120. Triangle

Given a triangle array, return the minimum path sum from top to bottom.

For each step, you may move to an adjacent number of the row below. More formally, if you are on index i on the current row, you may move to either index i or index i + 1 on the next row.

 

Example 1:

Input: triangle = [[2],[3,4],[6,5,7],[4,1,8,3]]
Output: 11
Explanation: The triangle looks like:
   2
  3 4
 6 5 7
4 1 8 3
The minimum path sum from top to bottom is 2 + 3 + 5 + 1 = 11 (underlined above).

Example 2:

Input: triangle = [[-10]]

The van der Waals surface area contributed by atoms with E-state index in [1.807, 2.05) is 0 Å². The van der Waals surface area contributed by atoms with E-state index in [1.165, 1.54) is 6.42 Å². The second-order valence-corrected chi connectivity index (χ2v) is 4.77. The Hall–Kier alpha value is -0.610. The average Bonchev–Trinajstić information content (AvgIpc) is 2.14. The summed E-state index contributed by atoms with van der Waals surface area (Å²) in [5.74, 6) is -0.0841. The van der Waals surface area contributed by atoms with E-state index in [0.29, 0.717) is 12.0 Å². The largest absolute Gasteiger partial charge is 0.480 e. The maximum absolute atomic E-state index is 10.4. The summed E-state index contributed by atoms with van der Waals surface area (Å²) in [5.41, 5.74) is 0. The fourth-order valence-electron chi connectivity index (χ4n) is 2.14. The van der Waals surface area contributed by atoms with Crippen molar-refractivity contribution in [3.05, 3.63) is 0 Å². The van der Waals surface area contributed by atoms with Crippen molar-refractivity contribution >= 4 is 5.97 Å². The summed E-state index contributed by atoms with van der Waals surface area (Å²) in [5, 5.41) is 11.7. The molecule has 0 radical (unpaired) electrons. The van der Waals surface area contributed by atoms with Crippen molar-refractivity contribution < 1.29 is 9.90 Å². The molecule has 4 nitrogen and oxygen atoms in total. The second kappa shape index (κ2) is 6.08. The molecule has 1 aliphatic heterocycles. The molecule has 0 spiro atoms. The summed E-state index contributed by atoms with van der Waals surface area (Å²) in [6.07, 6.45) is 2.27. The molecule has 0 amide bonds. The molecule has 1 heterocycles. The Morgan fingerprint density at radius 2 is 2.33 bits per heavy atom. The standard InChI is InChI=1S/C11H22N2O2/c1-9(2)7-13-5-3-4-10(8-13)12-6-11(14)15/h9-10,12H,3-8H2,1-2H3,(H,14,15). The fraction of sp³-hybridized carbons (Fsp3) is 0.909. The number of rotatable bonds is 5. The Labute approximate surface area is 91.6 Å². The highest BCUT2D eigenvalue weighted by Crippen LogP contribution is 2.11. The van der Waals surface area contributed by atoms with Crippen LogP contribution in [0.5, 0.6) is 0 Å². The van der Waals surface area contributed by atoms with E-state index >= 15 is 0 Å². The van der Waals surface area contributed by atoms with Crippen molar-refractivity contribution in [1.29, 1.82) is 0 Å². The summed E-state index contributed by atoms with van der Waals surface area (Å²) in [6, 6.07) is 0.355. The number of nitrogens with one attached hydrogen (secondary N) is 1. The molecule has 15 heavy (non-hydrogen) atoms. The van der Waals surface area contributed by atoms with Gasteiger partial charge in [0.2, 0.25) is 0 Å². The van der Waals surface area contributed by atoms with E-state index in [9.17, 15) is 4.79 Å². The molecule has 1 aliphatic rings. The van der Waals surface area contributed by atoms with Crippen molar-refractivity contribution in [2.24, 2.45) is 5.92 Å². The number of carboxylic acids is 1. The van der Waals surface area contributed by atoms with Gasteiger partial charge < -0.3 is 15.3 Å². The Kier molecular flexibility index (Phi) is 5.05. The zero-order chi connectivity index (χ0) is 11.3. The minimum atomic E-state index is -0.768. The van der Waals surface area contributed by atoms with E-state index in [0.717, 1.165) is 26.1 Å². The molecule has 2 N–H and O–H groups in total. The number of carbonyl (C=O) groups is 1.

Output: -10

 

Constraints:

  • 1 <= triangle.length <= 200
  • triangle[0].length == 1
  • triangle[i].length == triangle[i - 1].length + 1
  • -104 <= triangle[i][j] <= 104

 

Follow up: Could you do this using only O(n) extra space, where n is the total number of rows in the triangle?

Rust Solution

struct Solution;

impl Solution {
    fn minimum_total(triangle: Vec<Vec<i32>>) -> i32 {
        let n = triangle.len();
        let mut dp = vec![vec![0; n + 1]; 2];
        for i in (0..n).rev() {
            for j in 0..=i {
                dp[i % 2][j] = triangle[i][j] + dp[(i + 1) % 2][j].min(dp[(i + 1) % 2][j + 1]);
            }
        }
        dp[0][0]
    }
}

#[test]
fn test() {
    let triangle = vec_vec_i32![[2], [3, 4], [6, 5, 7], [4, 1, 8, 3]];
    let res = 11;
    assert_eq!(Solution::minimum_total(triangle), res);
}

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